Acceptissima semper // munera sunt, auctor quae pretiosa facit - Those gifts are always the most acceptable which our love for the donor makes precious (Ovid)

Accidit in puncto, et toto contingit in anno - It happens in an instant and occurs throughout the year

Accidit in puncto, quod non contingit in anno - That may happen in a moment, which does not occur in a whole year

Accipe, sume, cape, sunt verba placentia papae - Take, have, and keep, are pleasant words from a pope

Accipere quam facere praestat injuriam - It is better to suffer an injustice than to do an injustice

Accipio revocamen - I accept the recall (Ovid)

Acclinis falsis animus meliora recusat - The mind intent upon false appearances refuses to admit better things (Horace)

Acer et vehemens bonus orator - A good orator is pointed and forcible (Cicero)

Acerrima proximorum odia - The hatred of those most nearly connected is the bitterest of all (Tacit)

Acerrimus ex omnibus nostris sensibus est sensus videndi - The keenest of all our senses is the sense of sight (Cicero)

Acribus initiis, incurioso fine - Zealous at the commencement, careless towards the conclusion (Tacit)

Acriora orexim excitant embammata - Savory seasonings stimulate the appetite

Acta est fabula, plaudite! - The play is over, applaud! (Said to have been emperor Augustus' last words)

Acta sanctorum - Deeds of the saints

Ad absurdum - To the point of absurdity

Ad acta - To archives. Not actual any more

Ad alta - To the summit

Ad astra per aspera - To the stars through difficulty

Ad astra - To the stars

Ad augusta per angusta - To high places by narrow roads

Ad calamitatem quilibet rumor valet - Every rumor is believed when directed against the unfortunate (Syrus)

Ad Calendas Graecas - At the Greek Calends (meaning ?never?)

Ad captandum vulgus - To appeal to the crowd

Ad clerum - To the clergy

Ad connectendas amicitias, tenacissimum vinculum est morum similitudo - For cementing friendship, resemblance of manners is the strongest tie (Pliny the Younger)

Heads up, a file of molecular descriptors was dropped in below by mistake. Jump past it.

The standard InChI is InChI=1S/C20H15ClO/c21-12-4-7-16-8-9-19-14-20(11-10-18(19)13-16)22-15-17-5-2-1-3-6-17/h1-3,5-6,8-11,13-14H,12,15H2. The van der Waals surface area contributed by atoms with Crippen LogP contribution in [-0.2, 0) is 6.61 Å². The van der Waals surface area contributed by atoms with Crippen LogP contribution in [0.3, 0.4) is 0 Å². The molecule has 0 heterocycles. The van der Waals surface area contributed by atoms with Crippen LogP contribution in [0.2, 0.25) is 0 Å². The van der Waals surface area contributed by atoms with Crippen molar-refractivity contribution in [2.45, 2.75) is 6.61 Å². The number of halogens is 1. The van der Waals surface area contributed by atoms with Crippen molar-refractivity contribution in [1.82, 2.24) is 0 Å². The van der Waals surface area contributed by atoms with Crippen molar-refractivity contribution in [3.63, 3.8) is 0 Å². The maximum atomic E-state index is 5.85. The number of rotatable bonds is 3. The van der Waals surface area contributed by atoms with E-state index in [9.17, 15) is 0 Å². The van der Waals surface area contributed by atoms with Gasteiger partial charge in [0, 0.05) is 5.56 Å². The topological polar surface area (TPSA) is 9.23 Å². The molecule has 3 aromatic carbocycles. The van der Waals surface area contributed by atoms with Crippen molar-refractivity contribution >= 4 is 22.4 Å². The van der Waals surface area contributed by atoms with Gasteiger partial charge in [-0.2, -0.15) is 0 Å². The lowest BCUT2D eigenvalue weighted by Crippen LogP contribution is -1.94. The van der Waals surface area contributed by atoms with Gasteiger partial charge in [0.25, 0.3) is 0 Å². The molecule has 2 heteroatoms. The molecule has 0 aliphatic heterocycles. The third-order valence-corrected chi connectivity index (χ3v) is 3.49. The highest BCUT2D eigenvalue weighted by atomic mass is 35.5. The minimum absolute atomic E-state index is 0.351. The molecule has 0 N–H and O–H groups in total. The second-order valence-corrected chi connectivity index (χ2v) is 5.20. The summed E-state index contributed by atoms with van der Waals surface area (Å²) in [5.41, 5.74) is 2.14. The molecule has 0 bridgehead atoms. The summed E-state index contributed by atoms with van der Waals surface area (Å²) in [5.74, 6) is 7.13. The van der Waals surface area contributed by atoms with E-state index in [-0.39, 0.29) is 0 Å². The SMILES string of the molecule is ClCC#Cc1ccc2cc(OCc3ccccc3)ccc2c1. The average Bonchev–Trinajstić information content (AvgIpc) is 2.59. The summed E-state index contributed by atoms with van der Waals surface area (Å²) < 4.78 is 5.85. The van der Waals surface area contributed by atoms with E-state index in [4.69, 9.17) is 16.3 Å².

Ad consilium ne accesseris, antequam voceris - Do not go to the council-chamber before you are summoned

Ad eundem gradum - To the same level

Ad eundem - Of admission to the same degree at a different university

Ad eundum quo nemo ante iit - To boldly go where no man has gone before

Ad fontes - To the sources (motto of Renaissance Humanism)

Ad fundum - To the bottom / To the end (said during a generic toast, like bottoms up!)

Ad hoc - For a particular purpose. (improvised, made up in an instant)

Ad hominem - Appealing to a person's physical and emotional urges, rather than her or his intellect

Ad honorem - In honour. Honour not baring any material advantage

Ad idem - Of the same mind

Ad infinitum - To infinity without end

Ad interim - For the meantime

Ad libitum ('ad lib') - At one's pleasure

Ad libitur - As desired

Ad limina apostolorum - To the thresholds of the Apostles

Ad litem - For a lawsuit or action

Ad locum - At the place

Ad lucem - Towards the light (motto of the University of Lisbon)

Ad maiorem dei gloriam (AMDG) - For the greater glory of God

Ad mala quisque animum referat sua - Let each person recall to mind his own mishaps (Ovid)

Ad mensuram aquam bibit - He drinks water by measure

Ad minora me demittere no recusabo - I will not refuse to descent to the most minute details (Quintilian)

Ad mores natura recurrit damnatos, fixa et mutari nescia - Human nature ever reverts to its depraved courses, fixed and immutable (Juvenal)

Ad multos annos - To many years!, i.e. Many happy returns!

Ad nauseam - To the point of making one sick

Ad nomen vultus sustulit illa suos - On hearing her name she raised her eyes (Ovid)

Ad nullum consurgit opus, cum corpore languet - The mind cannot grapple with any task when the body is languid (Gallus)

Ad omnem libidinem projectus homo - A man disposed to every species of dissipation

Ad perditam securim manubrium adjicere - To throw the helve after the lost hatchet. To give way to dispair.

Ad perniciem solet agi sinceritas - Sinceity is frequently impelled to its own destruction (Phaedrus)

Ad perpetuam rei memoriam - For the perpetual remembrance of the thing

Ad populum phaleras, ego te intus et in cute novi - Display your trappings to the vulgar, I know you inside and out.

Ad praesens ova cras pullis sunt meliora - Eggs today are better than chickens tomorrow (a bird in the hand is worth two in the bush)

Ad referendum - Subject to reference

Ad rem - To the point

Ad respondendum quaestioni - To answer the question.

Ad suum quemque aequum est quaestum esse callidum - It is only right that every one should be alive to his own advantage (Plautus)

Ad tristem partem strenua suspicio - The minds of men who have been unfortunate are prone to suspicion (Syrus)